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Thread: Intercept of two accelerating objects

  1. #1
    Jun 2011

    Intercept of two accelerating objects

    My background is in computer graphics programming, so please forgive me if any terminology or notation seems off.

    This problem would take place in two dimensional space. There are two objects each with known positions (x,y). Each object has a known initial velocity (Vx, Vy). Each object can accelerate at a known rate, but cannot accelerate faster or slower than its given rate, unless its acceleration is 0. Each object can accelerate in any direction, but each object has a known speed limit that it cannot accelerate past.

    If we are given the direction of acceleration for one object, assuming that each object will simply coast in a straight line once its speed limit is reached, how do we determine what direction the second object must accelerate in order to collide with the first object (assuming each only occupies a single point given by their position).

    Any suggested resources or references to read up on to better understand the problem are greatly appreciated.
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  2. #2
    Senior Member
    May 2010
    Los Angeles, California

    Re: Intercept of two accelerating objects

    The problem as stated is too vague. We need to know the exact position $\displaystyle \mathbf{r}_1(t)$ of the first object as a function of time before we can say anything about the second object. To do this, you need to give specifics (i.e. force, intial postion and initial velocity) of the first object in order to determine $\displaystyle \mathbf{r}_1(t)$.
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  3. #3
    Jun 2011

    Re: Intercept of two accelerating objects

    Sorry, for such a delayed response. I shouldn't have posted so soon before leaving town...

    If I may, let me change the problem a bit to simplify it:
    I know if you are given initial velocity and acceleration, you can easily plot change in position over time. What I would like to figure out is essentially how to do the reverse, finding the necessary direction of acceleration to reach a given displacement.

    Let's assume that instead of a moving body trying to reach another moving body, like I originally posted, we simply have one moving body at the origin and a stationary destination point at (x, y). If we know the initial velocity of Vx and Vy of the object and the magnitude of acceleration but not the individual vectors (we don't know what direction force is being applied but we know how much) is it possible to figure out what direction the object needs to accelerate to reach its destination in the shortest amount of time? Lets also forget about the whole speed limit restriction I mentioned earlier, so the object can accelerate at a constant rate indefinitely.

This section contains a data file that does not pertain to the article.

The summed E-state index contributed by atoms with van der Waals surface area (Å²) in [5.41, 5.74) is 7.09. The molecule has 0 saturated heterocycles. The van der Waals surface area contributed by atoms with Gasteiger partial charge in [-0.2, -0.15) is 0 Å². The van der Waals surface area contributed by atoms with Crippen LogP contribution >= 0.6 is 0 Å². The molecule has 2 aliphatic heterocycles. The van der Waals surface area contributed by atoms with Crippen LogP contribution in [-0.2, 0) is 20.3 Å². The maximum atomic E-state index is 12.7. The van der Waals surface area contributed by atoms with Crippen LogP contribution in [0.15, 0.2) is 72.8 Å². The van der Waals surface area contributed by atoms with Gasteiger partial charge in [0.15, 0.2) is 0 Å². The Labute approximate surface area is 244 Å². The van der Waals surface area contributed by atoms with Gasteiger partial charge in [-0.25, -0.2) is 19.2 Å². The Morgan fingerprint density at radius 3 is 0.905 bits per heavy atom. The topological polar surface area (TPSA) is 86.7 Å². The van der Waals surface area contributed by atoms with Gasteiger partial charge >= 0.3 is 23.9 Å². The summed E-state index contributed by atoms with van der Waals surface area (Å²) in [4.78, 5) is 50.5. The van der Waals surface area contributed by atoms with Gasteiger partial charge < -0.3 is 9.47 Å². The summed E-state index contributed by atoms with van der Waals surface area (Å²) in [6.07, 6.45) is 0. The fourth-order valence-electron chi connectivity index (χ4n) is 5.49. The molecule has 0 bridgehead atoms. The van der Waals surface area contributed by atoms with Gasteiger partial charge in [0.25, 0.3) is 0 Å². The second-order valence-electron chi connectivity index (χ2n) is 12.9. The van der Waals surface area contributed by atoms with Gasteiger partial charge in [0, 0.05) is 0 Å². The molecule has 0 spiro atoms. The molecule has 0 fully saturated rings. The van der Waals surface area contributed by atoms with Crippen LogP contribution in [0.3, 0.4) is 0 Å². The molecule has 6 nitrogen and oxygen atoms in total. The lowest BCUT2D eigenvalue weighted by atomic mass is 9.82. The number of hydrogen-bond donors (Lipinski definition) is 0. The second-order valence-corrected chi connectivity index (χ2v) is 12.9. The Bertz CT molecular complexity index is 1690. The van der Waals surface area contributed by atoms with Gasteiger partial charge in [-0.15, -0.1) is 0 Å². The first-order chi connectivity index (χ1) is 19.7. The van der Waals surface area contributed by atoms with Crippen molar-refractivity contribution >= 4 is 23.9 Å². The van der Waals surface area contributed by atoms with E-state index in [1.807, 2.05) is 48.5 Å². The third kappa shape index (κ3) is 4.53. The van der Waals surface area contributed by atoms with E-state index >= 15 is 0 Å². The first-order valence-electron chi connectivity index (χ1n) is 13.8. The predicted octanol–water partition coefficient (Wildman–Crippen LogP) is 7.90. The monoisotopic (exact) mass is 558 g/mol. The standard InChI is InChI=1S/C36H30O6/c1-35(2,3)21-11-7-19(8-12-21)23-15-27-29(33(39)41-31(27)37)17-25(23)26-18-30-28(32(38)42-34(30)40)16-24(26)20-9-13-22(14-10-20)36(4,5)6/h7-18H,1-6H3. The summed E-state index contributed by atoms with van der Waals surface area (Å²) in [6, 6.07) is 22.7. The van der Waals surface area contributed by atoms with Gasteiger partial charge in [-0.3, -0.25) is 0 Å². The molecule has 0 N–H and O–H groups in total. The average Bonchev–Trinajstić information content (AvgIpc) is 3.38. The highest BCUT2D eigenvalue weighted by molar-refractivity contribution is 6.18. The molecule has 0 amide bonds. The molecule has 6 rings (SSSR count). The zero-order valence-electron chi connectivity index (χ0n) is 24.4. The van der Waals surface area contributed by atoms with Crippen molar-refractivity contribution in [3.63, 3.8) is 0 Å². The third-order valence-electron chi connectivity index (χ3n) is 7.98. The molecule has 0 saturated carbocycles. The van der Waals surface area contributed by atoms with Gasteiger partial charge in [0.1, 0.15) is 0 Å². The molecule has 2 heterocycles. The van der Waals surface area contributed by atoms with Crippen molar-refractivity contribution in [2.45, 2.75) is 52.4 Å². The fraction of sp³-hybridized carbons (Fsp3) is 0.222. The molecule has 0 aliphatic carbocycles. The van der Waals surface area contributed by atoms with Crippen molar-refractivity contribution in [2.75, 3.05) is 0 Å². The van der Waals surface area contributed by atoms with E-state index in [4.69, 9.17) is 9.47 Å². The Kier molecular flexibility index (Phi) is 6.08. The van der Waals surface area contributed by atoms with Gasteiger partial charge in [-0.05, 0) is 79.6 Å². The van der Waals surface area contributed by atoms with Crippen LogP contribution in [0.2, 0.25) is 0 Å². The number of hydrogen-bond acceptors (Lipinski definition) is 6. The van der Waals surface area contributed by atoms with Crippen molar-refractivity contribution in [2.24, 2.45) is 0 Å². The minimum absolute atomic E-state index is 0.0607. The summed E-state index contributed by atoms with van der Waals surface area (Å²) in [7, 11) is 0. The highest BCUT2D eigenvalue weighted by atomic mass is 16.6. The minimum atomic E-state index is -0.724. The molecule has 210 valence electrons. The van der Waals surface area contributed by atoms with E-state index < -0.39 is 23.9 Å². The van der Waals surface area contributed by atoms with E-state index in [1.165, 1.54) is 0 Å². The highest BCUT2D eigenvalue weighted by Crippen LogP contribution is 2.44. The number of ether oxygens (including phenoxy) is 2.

I guess what I would need to end up with is a formula that plots the direction of acceleration as the dependent variable with the time it takes the object to reach its destination as the independent variable. I believe that most values for the direction of acceleration would never be able to reach the point in any amount time, so there would be a limited number of solutions.

    Here's what I've been working with so far -
    The equations for distance traveled with constant acceleration:
    dx = Vx * T + (Ax * T^2 ) / 2 | dy = Vy * T + (Ay * T^2 ) / 2

    where T = time, Vx and Vy = initial velocity, Ax and Ay = acceleration vectors, and dx and dy would essentially be the point (x, y) since we are starting at the origin.

    Both Ax and Ay are unknown, but Ax^2 + Ay^2 = A^2 where A is the magnitude of acceleration and A is known, so if we designate 'u' as the angle between Ax and A such that tan(u) = Ay/Ax, I assumed it would be easier to use cos(u)*A in place of Ax and sin(u)*A for Ay so that we are solving for the single angle 'u'.

    So now:
    dx = Vx*T + cos(u)*(A*T^2)/2 | dy = Vx*T + cos(u)*(A*T^2)/2

    which I rearranged into:
    cos(u) = ( (dx - Vx*T) * 2 ) / (A * T^2) | sin(u) = ( (dy - Vy*T) * 2 ) / (A * T^2)

    if I remember correctly, tan(u) = sin(u) / cos(u) so:

    tan(u) = (dy - Vy*T) / (dx - Vx*T)

    u = tan^-1( (dy - Vy*T) / (dx - Vx*T) )

    I'm not sure if this equation is helpful to me though, because it seems like the magnitude of acceleration would have a big impact on the necessary direction but that has been reduced out of the end result.

    I've been reluctant to plug in actual numbers for this problem, but I've tried plotting several different variations on the computer, and can't really derive any conclusions from the result. If having arbitrary numbers is necessary to explain the problem better then we could use the following:

    Vx = +25 m/s
    Vy = +100 m/s
    x = +450m
    y = + 850 m
    A = 5 m/s^2

    Again, sorry if it's silly to respond after such a long hiatus, but this problem and many variations of it have been driving me nuts for months, and I was wondering if anyone might find it interesting.
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